A recent Information Services Group (ISG) study suggests that something big is happening: 72% of information services (IS) enterprises plan to increase their investment in robotics by the end of the 2019. Why? Because automation and IS are a natural fit.
Leading companies worldwide are beginning to use robotics to boost their warehouse efficiency and forecasting capabilities. And an improving price-to-performance ratio associated with robotics technology means that usage is sure to continue expanding.
Image courtesy: Universal Robots
The advantages of automation
New automated technologies are a game-changer. Until recently, available robotic devices were stationary and couldn’t interact visually with their surroundings or respond to unexpected inputs. Today, robots are mobile and collaborative. High-res cameras, pressure sensors, navigation lasers, and acoustic warning indicators allow automated devices to navigate warehouses efficiently and autonomously.
Recent technology upgrades include software that causes a robot to cease activity temporarily if it encounters an unexpected object or input, meaning that these devices can safely work alongside humans. Whereas earlier robots were used mainly to transfer objects from one place to another, more recent technology can enhance tasks ranging from managing inventory to retrieving, assembling, and packing orders.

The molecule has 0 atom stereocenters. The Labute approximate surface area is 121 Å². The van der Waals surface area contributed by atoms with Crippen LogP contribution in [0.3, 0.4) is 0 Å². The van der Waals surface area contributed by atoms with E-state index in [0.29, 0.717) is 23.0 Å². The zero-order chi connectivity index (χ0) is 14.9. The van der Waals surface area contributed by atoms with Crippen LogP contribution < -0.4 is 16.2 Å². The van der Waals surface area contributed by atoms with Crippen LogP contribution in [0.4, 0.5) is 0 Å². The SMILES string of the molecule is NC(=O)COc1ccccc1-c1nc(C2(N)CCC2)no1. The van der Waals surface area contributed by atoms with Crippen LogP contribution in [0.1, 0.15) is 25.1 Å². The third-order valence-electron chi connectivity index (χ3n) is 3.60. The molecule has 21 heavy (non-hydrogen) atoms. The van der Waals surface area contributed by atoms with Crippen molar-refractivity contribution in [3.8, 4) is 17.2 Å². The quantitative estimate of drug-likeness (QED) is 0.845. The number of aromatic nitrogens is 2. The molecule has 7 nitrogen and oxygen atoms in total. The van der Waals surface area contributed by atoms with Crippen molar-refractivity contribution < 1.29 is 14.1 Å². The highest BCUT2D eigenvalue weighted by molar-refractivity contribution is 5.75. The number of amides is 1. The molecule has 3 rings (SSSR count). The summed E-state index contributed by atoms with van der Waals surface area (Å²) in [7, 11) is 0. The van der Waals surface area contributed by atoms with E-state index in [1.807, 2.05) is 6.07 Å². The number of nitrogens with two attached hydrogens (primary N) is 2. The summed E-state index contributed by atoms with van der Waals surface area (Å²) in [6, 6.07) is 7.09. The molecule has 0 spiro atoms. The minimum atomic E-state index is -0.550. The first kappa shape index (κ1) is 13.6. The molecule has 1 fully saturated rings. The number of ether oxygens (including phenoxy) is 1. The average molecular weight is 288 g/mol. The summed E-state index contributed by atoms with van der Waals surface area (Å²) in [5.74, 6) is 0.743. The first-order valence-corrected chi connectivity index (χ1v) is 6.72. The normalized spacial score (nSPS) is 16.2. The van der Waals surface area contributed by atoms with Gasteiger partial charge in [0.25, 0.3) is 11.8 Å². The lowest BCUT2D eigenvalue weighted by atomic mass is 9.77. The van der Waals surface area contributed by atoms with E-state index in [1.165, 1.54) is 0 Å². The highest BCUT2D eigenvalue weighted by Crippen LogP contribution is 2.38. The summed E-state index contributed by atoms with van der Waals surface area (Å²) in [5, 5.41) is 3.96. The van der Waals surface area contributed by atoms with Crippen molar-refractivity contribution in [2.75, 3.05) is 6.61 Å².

Industry leaders have invested in automated warehouse management systems (WMS) with undeniable results. After major investments in automated fulfillment centers, Amazon has seen a 50% increase in capacity when compared to facilities that don’t use robotics. Amazon has even acquired the company that creates its robots, indicating Amazon’s confidence that the continued production and development of automated technology will play a big part in their future.
JD.com, China’s largest online retailer, has gone even further. Boasting the world’s first fully automated e-commerce warehouse, JD has equipped the 43,000-square-foot facility with 20 industrial robots that allow the company to provide same- and next-day delivery to more than 1 billion customers. Whereas a standard warehouse of that size would require nearly 500 workers, JD employs just 5.
Streamlining operational staff offers a big pay-off. On average, a warehouse employee wastes almost 7 weeks per year in unnecessary motion, which adds up overall to $4.3 billion in labor expenses. For employees, simply walking around in the warehouse accounts for 50% of the time involved in retrieving orders and checking inventories. Coupled with the potential for human error, the superior efficiency of robots makes it a question of “when?” rather than “if?” automation will become the new norm in parcel-sorting hubs and distribution centers.
Automated guided vehicles